Name: Alonge Temitope Oyindamola
A terrible error of society is an infamous haste to categorize every child found on the street as being of the street. Complex as that may appear, it portrays a simple rationality; because a careful attention to the underlying narrative for having these group of young people on the streets, as against the privileged who are not on the streets is only an object of misfortune and fortune.
The sore tales of street children have been documented as far back as 1848. Street children is a term for children experiencing poverty, homelessness or both, who are living on the streets of a city, town, or village. It could also be defined as “children who work or live on the streets.”
It is often thought that street children are only spectacles in undeveloped or developing countries, on the contrary, they are found everywhere, even in developed countries. Most young people living on the street are below the age of eighteen.
Street children may live permanently on the streets with or without their families because they have no home. They may be children who engage in menial jobs. Street children may spend a lot time in the streets, but sleep at home.
They are often subject to abuse, neglect, exploitation, or in extreme cases, murder by “clean-up squads” hired by local businesses or police. They can be found in large majority of the world’s cities, being more prevalent in densely populated urban hubs of developing or economically unstable regions, such as countries in Africa, Eastern Europe, and Southeast Asia. Research has shown that more than hundred million children are growing up on streets around the world (UNICEF, 2010). The organization (UNICEF) also added that “the exact number of street children is impossible to quantify, but the figure almost certainly runs into tens of millions across the world. It is likely that the numbers are increasing.”
Children who live on the streets are unable to receive proper education or healthcare. Protection of street children is difficult, especially those found in the less developed countries, this makes them an easy target for exploitation.
More boys are found on the street than their female counterparts, the obvious reason; male children bear the greater responsibility of fending for themselves, and their families. The female child when on the streets, is immensely prone to trafficking for commercial sexual exploitation or other forms of child labour.
According to the World Health Organisation, there are three categories of street children:
- Child of the street
- Child on the street
- Child of a street family
- Child of the street: This category refers to children who have been abandoned by their family or orphaned. Some of them might have absconded from their families and live alone on the streets. They are solely responsible for their own survival. Hence, they must find shelter and food however they can.
- Child “on the street”: This category comprises of children who have family and are in regular contact with them. They spend most of their time on the street fending for themselves, and sometimes for their families, but return home on a regular basis. Many of them spend days on the streets in order to escape abuse (either physical or emotional), or due to overcrowding in their home.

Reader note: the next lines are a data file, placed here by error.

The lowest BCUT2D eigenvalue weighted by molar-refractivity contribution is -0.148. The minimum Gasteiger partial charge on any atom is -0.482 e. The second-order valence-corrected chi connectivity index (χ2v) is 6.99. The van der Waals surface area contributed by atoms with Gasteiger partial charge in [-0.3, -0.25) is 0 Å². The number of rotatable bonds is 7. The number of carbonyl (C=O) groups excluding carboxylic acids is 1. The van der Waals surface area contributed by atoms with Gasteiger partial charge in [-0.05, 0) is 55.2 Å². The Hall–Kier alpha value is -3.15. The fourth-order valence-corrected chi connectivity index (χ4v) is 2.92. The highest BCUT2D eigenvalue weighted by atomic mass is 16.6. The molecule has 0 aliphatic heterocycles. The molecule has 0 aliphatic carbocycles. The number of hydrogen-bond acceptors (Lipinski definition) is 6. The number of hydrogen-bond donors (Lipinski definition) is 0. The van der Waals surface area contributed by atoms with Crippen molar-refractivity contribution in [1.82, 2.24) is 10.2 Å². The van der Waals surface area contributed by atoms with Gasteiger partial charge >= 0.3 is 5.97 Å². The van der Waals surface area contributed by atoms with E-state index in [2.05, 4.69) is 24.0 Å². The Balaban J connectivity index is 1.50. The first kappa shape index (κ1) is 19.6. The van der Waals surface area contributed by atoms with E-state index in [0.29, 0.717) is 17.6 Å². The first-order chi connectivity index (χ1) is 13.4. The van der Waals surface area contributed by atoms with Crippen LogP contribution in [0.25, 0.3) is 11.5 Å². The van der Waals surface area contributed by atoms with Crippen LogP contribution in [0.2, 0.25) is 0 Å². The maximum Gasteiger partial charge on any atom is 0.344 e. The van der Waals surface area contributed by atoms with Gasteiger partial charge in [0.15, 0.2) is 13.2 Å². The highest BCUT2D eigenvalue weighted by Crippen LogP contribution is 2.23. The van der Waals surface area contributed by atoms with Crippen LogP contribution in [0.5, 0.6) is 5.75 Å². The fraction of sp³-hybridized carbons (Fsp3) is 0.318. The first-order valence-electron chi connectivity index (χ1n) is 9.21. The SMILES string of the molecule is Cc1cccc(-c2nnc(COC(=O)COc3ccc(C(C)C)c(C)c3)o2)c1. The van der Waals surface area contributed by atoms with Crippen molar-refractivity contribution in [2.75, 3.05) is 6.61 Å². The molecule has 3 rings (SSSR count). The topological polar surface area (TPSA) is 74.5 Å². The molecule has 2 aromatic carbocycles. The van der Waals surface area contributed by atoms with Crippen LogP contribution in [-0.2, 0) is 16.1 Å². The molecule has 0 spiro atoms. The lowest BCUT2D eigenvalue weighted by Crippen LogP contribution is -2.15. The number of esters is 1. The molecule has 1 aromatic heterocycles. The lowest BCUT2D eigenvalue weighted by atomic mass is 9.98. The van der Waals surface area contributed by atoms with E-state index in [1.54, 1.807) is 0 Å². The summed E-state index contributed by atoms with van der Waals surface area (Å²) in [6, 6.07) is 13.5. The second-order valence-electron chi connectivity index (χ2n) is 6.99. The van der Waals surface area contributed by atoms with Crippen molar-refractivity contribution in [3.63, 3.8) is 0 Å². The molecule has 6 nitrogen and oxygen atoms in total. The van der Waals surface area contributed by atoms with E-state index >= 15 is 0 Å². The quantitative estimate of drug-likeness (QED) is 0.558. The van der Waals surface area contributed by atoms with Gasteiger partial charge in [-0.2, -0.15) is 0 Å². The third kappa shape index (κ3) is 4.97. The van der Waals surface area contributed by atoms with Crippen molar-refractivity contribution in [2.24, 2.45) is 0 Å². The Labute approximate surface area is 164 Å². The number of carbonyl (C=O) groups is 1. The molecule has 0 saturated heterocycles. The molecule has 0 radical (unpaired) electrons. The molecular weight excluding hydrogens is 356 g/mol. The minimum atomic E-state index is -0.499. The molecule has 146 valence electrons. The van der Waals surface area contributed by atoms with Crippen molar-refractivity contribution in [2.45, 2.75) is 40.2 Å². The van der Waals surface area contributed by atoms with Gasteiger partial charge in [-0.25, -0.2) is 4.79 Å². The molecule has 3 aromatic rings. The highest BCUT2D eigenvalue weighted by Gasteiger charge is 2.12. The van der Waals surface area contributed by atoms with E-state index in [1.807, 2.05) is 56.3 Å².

- Child “of a street family”: This category lives on the street alongside their family. They are mostly victims of circumstances like poverty, war, natural disasters, or unemployment. They are mostly found wandering along the street with their possessions. The children often work on the streets with other members of their families.
Some children are found on the street due to a variety of reasons. Listed below are some of them:
- Family breakdown
- Natural and man-made disasters
- Physical and sexual abuse
- Religious factors
- Cultural factors
Children living on the street is a situation of grave concern in the world, particularly Nigeria. These children range from ages 5 – 17. They are involved in different types of hazardous ventures such as hawking, carrying of load, or even crime. Bridges, motor parks, market stalls serve as places of abode, with no healthy drinking water, proper healthcare, nutritious food, clean bathing water, and a lot more. They are more exposed to illnesses, malnourishment, accidents, crime, arrest and harassment by law enforcement agents, and could also be subject to trafficking.
Drug abuse is common among children on the street. They often use the drugs to desensitize the pain and deal with the hardships associated with street life. Studies have found that up to 90% of street children use psychoactive substances such as alcohol, cigarettes, medicines, heroin, cannabis, etc.
In Northern Nigeria, we can find the “Almajiri”. Originally, these children are sent to learn Quranic education in traditional way under the care of an Islamic scholar. Unfortunately, the system has been diverted from its original objective and these children are being used by their surrogate caregivers to earn money, by sending them out to beg in the streets and carry out other menial jobs, hence exposing them to various health, physical and physiological hazards.
Street children deserve a life. They are not criminals, and hence shouldn’t be regarded as such. Every child has a right to basic education, secure home, protection against violence, and access to proper healthcare. More importantly, their voices should be heard and their hopes and dreams should be taken with utmost seriousness.
Our resolve to act against the scourge of street children should not be merely an act of charity, but an expression of our very humanity.